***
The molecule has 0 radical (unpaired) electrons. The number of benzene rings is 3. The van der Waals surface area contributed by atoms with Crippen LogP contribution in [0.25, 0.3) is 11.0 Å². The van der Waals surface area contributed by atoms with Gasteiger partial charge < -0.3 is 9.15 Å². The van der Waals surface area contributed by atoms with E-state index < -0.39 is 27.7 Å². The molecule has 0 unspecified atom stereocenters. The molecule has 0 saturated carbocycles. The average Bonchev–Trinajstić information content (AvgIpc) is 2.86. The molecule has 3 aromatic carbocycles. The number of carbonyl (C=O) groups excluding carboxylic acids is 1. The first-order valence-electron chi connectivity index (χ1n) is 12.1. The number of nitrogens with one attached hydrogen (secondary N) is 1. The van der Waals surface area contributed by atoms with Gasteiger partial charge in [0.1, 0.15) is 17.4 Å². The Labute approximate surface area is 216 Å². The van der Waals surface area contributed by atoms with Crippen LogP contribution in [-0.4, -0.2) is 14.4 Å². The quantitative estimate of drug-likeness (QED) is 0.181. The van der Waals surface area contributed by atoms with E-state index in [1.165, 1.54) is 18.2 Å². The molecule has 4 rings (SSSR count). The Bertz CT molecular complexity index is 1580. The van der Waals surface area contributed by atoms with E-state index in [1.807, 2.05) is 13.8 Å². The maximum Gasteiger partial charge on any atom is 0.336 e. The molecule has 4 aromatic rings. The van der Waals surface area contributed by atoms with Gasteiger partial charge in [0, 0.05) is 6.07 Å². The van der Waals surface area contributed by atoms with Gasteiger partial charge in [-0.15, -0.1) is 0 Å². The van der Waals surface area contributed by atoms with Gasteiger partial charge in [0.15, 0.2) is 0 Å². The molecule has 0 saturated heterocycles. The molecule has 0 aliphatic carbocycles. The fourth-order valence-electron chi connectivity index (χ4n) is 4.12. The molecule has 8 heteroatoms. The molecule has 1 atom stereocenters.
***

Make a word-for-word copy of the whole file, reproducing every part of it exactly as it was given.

The molecule has 0 radical (unpaired) electrons. The number of benzene rings is 3. The van der Waals surface area contributed by atoms with Crippen LogP contribution in [0.25, 0.3) is 11.0 Å². The van der Waals surface area contributed by atoms with Gasteiger partial charge < -0.3 is 9.15 Å². The van der Waals surface area contributed by atoms with E-state index < -0.39 is 27.7 Å². The molecule has 0 unspecified atom stereocenters. The molecule has 0 saturated carbocycles. The average Bonchev–Trinajstić information content (AvgIpc) is 2.86. The molecule has 3 aromatic carbocycles. The number of carbonyl (C=O) groups excluding carboxylic acids is 1. The first-order valence-electron chi connectivity index (χ1n) is 12.1. The number of nitrogens with one attached hydrogen (secondary N) is 1. The van der Waals surface area contributed by atoms with Gasteiger partial charge in [0.1, 0.15) is 17.4 Å². The Labute approximate surface area is 216 Å². The van der Waals surface area contributed by atoms with Crippen LogP contribution in [-0.4, -0.2) is 14.4 Å². The quantitative estimate of drug-likeness (QED) is 0.181. The van der Waals surface area contributed by atoms with E-state index in [1.165, 1.54) is 18.2 Å². The molecule has 4 rings (SSSR count). The Bertz CT molecular complexity index is 1580. The van der Waals surface area contributed by atoms with E-state index in [1.807, 2.05) is 13.8 Å². The maximum Gasteiger partial charge on any atom is 0.336 e. The molecule has 4 aromatic rings. The van der Waals surface area contributed by atoms with Gasteiger partial charge in [0, 0.05) is 6.07 Å². The van der Waals surface area contributed by atoms with Gasteiger partial charge in [-0.15, -0.1) is 0 Å². The van der Waals surface area contributed by atoms with Gasteiger partial charge in [0.15, 0.2) is 0 Å². The molecule has 0 saturated heterocycles. The molecule has 0 aliphatic carbocycles. The fourth-order valence-electron chi connectivity index (χ4n) is 4.12. The molecule has 8 heteroatoms. The molecule has 1 atom stereocenters.